That first August of the new millennium,
the sidewalks teemed with toddlers learning
to walk and talk at the same time,
while poking at their bright toy phones.
There were stories of accidents.
We crawled up out of the subway,
blinking, as if waking from our naps.
We peered around for two comforts:
the towers that nailed down Manhattan,
and the bars on our cell phones.
My boss sent me to the Flat Iron Building
to find a walkie talkie of my own.
The store was like a tall glass ship
cruising due north on Broadway
with its chirping cargo laid out in rows.
Like magic, it could locate Mom and Dad,
in faraway lands. My friends back home,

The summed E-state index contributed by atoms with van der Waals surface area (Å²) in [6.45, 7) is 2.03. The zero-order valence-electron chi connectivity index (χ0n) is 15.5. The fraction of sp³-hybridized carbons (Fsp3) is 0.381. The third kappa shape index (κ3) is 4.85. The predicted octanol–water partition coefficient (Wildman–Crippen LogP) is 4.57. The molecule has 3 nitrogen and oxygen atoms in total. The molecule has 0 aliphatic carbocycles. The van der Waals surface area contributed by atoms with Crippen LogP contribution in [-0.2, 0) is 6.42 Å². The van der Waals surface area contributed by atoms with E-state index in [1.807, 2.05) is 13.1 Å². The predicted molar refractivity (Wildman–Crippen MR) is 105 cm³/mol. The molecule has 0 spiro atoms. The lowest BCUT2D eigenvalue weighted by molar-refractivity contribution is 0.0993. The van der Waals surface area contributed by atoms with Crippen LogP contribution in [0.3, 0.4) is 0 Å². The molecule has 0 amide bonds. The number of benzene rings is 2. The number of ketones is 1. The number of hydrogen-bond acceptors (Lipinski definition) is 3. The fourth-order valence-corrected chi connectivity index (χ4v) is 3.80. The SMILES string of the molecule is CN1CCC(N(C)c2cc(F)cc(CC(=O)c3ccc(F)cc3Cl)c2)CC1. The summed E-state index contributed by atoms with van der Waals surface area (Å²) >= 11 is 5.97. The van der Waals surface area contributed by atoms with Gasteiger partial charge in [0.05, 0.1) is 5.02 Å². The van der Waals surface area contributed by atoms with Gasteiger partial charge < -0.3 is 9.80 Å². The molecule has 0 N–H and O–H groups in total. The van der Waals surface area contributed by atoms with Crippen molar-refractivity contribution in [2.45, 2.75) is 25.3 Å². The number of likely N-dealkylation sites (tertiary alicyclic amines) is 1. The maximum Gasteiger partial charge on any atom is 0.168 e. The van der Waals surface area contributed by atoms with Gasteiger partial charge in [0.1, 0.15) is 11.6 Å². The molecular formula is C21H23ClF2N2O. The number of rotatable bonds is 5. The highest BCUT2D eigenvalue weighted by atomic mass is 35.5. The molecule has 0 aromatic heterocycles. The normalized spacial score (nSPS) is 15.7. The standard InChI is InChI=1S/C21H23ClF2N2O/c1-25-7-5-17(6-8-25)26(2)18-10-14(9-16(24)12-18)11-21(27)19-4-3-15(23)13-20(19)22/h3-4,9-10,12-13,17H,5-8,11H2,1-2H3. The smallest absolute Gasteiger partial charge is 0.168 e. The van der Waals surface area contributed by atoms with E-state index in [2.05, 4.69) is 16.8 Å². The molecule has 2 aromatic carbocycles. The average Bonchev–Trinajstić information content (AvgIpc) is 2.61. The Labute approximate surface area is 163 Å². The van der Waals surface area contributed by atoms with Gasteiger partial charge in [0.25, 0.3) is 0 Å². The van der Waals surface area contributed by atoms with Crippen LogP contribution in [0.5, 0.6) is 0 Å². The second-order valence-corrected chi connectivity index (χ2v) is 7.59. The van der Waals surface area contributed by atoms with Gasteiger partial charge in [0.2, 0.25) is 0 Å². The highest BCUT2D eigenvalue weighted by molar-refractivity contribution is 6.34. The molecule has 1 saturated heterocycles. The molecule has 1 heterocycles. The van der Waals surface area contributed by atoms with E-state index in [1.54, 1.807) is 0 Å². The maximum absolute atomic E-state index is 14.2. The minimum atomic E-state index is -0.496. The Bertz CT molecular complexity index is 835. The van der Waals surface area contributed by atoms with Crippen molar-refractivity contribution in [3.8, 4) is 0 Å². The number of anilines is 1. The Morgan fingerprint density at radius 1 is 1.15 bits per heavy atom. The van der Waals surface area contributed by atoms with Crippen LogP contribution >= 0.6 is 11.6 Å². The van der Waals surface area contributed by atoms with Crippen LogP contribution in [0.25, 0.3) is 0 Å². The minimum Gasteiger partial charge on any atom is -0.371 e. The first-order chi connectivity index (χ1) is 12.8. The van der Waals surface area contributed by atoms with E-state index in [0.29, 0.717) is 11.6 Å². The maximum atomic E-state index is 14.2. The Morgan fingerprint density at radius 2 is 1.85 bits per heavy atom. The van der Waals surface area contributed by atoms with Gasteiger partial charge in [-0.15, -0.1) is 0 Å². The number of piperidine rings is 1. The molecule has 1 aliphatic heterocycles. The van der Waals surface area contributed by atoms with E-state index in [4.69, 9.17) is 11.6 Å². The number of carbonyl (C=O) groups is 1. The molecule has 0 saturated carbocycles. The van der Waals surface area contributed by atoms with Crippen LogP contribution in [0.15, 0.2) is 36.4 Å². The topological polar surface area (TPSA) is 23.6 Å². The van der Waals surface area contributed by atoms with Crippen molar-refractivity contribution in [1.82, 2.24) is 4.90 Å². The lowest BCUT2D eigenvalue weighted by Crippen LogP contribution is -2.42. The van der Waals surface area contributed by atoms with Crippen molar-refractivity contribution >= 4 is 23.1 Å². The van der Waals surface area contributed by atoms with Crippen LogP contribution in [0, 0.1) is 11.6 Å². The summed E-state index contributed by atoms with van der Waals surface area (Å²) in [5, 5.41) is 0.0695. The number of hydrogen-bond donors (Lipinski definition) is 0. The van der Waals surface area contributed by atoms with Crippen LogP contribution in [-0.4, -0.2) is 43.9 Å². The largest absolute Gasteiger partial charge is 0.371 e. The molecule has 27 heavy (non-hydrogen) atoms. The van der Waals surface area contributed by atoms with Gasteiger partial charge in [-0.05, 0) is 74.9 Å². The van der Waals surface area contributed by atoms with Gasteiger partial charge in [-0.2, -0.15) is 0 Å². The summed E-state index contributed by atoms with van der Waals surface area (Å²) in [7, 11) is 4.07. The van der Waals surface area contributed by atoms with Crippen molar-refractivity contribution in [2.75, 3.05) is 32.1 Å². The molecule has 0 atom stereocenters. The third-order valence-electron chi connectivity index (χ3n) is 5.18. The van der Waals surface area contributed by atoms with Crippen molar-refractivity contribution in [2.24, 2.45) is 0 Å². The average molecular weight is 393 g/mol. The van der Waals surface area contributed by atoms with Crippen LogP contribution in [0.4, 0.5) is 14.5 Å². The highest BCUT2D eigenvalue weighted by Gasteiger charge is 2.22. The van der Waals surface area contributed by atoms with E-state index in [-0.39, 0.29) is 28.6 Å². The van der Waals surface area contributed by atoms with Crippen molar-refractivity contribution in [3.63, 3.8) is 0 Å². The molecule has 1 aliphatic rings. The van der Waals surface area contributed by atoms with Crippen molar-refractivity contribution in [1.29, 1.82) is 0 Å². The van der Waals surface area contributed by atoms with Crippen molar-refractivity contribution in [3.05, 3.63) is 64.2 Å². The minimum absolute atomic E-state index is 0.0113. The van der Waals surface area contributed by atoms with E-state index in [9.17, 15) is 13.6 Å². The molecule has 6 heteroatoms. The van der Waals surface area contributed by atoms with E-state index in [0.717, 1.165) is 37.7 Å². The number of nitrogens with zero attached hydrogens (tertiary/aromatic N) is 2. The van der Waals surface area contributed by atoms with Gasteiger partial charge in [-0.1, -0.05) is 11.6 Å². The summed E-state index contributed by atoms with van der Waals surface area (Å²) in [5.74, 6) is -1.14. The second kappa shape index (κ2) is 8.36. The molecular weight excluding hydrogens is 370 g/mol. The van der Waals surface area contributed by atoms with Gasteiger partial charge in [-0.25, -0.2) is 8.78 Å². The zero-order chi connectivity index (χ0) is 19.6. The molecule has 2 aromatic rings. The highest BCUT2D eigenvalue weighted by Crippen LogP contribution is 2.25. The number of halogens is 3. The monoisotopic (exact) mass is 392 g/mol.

a list of names, became imaginary.
Their voices conjured in a stairwell,
or elevator, a rooftop dinner party.
You’ll never guess where I am. I thought
myself one of the crazies, receiving
through hot plastic, and glittering guts
a broadcast of so and so’s baby shower,
who married who from high school.
My cellie shivered in its thin green light.
At 2 am, I heard it from the kitchen counter
from across time zones, to be nuzzled
and nursed. Taking on names of men.
I couldn’t keep them straight.
That summer I was stumbling too
along with the flock across avenues,
towards diversion, towards shade-
a training for that sudden moment when
we’d be lifted up, connected, grown.